And yet. And yet.
Even in the presence of shared existential struggle, there is a world that is battling to restore the status quo, who neglect the hunger for another vocabulary that can encompass our world reality. In spite of the evidence that the grandest human gesture comes from the other. Despite the evidence of systemic failures in governance and organising structures into which human trust had been poured.
To whom now do we direct our ire? The Russians? The Chinese? The Cubans? The Venezuelans? To say, yes…but…when in the moment of human testing for humanity, they were the first to show up in places of deep need as ‘The Good Samaritan’? This ill-bred whirlwind pandemic comes as a storm that re-orients, reconfigures, and most significantly, strips and exposes us. It has put a semicolon on what passes as ‘normal’ in the world. The human challenge is reduced, rightly so, to the bare bones: It is so simple. Life or Death. Confronted with the reality of our mortality, the evidence that there is not one culture of people exempted from the ‘touch’ of this ‘presence, it has been fascinating to witness the flattening, not of the curve of the virus, but of our numerous ideological posturing, the jingoisms, and pet positionings that have characterized the world for such a long time.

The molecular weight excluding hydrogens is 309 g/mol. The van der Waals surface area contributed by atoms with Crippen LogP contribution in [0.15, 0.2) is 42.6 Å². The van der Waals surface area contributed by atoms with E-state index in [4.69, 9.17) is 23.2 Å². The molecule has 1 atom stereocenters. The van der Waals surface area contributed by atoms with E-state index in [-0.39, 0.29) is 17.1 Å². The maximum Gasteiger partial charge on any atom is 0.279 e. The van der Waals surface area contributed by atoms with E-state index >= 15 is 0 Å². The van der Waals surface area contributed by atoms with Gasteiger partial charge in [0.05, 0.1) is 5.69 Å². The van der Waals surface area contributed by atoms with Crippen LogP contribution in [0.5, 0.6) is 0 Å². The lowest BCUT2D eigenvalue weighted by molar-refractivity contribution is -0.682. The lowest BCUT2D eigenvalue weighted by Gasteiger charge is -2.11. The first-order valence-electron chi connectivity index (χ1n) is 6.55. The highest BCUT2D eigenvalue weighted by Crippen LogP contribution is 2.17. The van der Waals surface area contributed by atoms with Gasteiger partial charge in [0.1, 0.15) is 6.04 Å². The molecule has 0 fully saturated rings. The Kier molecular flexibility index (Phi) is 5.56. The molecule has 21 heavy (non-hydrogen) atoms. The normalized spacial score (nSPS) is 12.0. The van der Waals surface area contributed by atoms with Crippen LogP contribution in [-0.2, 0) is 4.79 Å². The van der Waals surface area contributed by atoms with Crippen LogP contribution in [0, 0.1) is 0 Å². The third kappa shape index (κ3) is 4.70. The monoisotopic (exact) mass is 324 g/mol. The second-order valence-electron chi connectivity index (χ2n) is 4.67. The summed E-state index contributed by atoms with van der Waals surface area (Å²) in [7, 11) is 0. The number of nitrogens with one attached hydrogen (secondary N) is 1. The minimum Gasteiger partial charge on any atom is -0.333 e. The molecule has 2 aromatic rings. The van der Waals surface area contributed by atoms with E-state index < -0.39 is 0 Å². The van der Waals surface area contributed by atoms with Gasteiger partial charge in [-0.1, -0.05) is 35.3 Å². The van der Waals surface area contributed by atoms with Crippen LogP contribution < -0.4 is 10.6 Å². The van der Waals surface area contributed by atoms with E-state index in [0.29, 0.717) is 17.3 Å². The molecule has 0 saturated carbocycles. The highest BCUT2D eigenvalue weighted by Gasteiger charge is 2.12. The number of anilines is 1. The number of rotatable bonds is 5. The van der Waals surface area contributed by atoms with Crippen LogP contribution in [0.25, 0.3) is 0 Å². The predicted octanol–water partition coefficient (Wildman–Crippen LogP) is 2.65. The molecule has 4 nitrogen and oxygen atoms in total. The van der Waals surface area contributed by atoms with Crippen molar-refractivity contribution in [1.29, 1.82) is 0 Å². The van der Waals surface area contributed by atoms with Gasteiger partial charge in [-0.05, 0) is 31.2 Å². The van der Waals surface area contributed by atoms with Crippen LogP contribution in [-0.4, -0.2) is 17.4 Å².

The retreat of states to old borders is not unexpected; what is rather startling is how truly illusory the past rhetoric and representation of boundaryless unity has been. But perhaps that is not surprising: The return of God as an operative mystery in human existence (at least to be put on trial again), and scientific research as the blacksmith’s foundry before which humanity stands waiting for a healing elixir is. When all the grand posturing is done with, stripped naked of verbal adornments like the proverbial emperor in his chimerical robe, vulnerability, the cracks in the façade of humanity expose themselves.